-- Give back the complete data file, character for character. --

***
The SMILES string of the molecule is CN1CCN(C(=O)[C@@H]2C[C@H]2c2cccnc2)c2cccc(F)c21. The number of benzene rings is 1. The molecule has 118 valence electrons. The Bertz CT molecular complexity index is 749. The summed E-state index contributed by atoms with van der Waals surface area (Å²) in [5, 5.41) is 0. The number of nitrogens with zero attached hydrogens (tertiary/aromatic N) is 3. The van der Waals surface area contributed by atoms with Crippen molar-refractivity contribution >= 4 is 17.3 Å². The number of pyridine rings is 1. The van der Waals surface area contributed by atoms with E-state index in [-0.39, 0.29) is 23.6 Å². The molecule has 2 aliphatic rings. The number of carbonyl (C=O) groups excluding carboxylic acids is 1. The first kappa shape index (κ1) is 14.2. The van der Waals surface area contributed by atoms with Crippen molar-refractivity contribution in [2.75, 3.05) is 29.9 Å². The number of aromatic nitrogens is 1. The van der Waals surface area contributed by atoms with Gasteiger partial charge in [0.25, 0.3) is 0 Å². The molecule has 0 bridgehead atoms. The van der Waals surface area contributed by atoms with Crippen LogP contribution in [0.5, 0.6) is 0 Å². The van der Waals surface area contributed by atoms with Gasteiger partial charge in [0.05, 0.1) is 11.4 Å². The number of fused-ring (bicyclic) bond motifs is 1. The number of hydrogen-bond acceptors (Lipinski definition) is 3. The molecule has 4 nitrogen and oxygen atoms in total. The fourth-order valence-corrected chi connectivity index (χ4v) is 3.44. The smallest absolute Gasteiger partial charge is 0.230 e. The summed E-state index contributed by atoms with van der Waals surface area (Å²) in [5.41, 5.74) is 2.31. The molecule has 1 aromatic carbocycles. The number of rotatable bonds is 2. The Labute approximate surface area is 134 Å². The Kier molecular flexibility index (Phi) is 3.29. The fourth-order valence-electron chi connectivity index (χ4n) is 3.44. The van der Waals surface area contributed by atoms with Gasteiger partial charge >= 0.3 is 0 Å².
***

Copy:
The SMILES string of the molecule is CN1CCN(C(=O)[C@@H]2C[C@H]2c2cccnc2)c2cccc(F)c21. The number of benzene rings is 1. The molecule has 118 valence electrons. The Bertz CT molecular complexity index is 749. The summed E-state index contributed by atoms with van der Waals surface area (Å²) in [5, 5.41) is 0. The number of nitrogens with zero attached hydrogens (tertiary/aromatic N) is 3. The van der Waals surface area contributed by atoms with Crippen molar-refractivity contribution >= 4 is 17.3 Å². The number of pyridine rings is 1. The van der Waals surface area contributed by atoms with E-state index in [-0.39, 0.29) is 23.6 Å². The molecule has 2 aliphatic rings. The number of carbonyl (C=O) groups excluding carboxylic acids is 1. The first kappa shape index (κ1) is 14.2. The van der Waals surface area contributed by atoms with Crippen molar-refractivity contribution in [2.75, 3.05) is 29.9 Å². The number of aromatic nitrogens is 1. The van der Waals surface area contributed by atoms with Gasteiger partial charge in [0.25, 0.3) is 0 Å². The molecule has 0 bridgehead atoms. The van der Waals surface area contributed by atoms with Crippen LogP contribution in [0.5, 0.6) is 0 Å². The van der Waals surface area contributed by atoms with Gasteiger partial charge in [0.05, 0.1) is 11.4 Å². The number of fused-ring (bicyclic) bond motifs is 1. The number of hydrogen-bond acceptors (Lipinski definition) is 3. The molecule has 4 nitrogen and oxygen atoms in total. The fourth-order valence-corrected chi connectivity index (χ4v) is 3.44. The smallest absolute Gasteiger partial charge is 0.230 e. The summed E-state index contributed by atoms with van der Waals surface area (Å²) in [5.41, 5.74) is 2.31. The molecule has 1 aromatic carbocycles. The number of rotatable bonds is 2. The Labute approximate surface area is 134 Å². The Kier molecular flexibility index (Phi) is 3.29. The fourth-order valence-electron chi connectivity index (χ4n) is 3.44. The van der Waals surface area contributed by atoms with Gasteiger partial charge >= 0.3 is 0 Å².